I don’t know about you, but part of the reason that I love vintage so much is the history and story behind it all. It’s completely fasinating to me to get to know who the creator was and for what reason (if any) their work was created the way that it was.
This week we are going to start with someone who is a fairly new discovery for me, but his range of work over decades has only grown in collectibility from wildly popular to firestorm.
If you are any fan of 1950’s, 60’s or 70’s vintage glass barware, you have probably heard of the famous Georges Briard. I first ran across his work when I bought a glittered Fire King casserole dish at a thrift store in a small town a few hours north of my house in Eastern Washington State. I was excited because I had never seen a Fire King like this before, but never considered that it may have been designed FOR them until I started my research.
It turns out it HAD been designed for them, by the very talented Georges Briard. In Ukraine on May 17, 1917, Georges Briard was actually born Jascha (Jakub) Brojdo. He immigrated to Chicago in the mid 30’s where he studied art at the Art Institute of Chicago and earned his MFA before working as a Russian interpreter in the US Army under General Patton during World War II.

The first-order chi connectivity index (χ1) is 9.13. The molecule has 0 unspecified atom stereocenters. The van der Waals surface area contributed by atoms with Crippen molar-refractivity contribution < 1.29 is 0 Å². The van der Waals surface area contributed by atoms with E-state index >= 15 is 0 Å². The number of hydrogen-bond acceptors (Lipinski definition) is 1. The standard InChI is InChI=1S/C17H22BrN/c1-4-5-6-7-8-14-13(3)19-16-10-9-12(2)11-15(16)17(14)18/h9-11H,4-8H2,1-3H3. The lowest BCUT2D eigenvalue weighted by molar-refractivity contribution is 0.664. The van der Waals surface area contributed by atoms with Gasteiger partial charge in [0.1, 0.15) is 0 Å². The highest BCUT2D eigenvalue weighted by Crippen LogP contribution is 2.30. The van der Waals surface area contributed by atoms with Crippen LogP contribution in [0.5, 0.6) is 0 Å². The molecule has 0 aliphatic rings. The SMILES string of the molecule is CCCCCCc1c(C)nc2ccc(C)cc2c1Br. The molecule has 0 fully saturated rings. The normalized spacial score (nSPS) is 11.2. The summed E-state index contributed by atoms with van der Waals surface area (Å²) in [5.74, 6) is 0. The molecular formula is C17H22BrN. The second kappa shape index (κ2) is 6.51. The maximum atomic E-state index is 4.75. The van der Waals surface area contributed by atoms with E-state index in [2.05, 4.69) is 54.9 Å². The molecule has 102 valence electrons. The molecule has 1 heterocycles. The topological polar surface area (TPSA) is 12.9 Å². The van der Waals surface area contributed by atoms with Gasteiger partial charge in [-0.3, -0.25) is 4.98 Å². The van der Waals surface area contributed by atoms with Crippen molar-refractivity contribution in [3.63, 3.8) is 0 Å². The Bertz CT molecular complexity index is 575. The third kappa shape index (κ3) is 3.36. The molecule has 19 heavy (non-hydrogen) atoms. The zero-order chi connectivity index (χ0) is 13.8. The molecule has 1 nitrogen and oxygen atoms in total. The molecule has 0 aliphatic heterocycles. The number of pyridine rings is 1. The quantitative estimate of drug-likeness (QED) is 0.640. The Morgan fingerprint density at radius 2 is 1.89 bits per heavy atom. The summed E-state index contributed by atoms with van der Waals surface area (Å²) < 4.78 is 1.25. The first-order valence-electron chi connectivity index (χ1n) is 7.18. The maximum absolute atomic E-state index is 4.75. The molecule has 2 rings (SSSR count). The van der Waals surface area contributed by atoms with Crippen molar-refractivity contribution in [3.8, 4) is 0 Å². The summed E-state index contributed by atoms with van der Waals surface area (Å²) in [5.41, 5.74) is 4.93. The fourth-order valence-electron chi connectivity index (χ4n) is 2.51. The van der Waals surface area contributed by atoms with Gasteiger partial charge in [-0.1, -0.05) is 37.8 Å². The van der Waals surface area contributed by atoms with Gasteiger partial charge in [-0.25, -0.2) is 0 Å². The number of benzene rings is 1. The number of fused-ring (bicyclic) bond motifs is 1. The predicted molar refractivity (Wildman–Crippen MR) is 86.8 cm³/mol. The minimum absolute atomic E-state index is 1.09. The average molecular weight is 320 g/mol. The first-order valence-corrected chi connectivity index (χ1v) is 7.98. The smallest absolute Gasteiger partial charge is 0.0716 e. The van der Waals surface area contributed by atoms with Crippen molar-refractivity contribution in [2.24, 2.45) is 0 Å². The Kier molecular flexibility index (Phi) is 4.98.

After being discharged in 1947, he continued painting and began painting and selling metal trays. An alternate name, Georges Briard, was used to mark his new of commercial pieces, however many of his paintings continued to be signed Brojdo.
Georges Briard’s line turned out to be extremely popular and were stocked by many well-known stores including Neiman Marcus.
His works varied anywhere from stylized modern kitsch illustrations on enamel to intricate gold plated MCM style dinner and barware…with everything in between.
The award-winning artist died July 30, 2005 in New York City at the age of 88.
Available on Etsy:
All photographs unless marked “The Vintage Queen” are borrowed from Pinterest.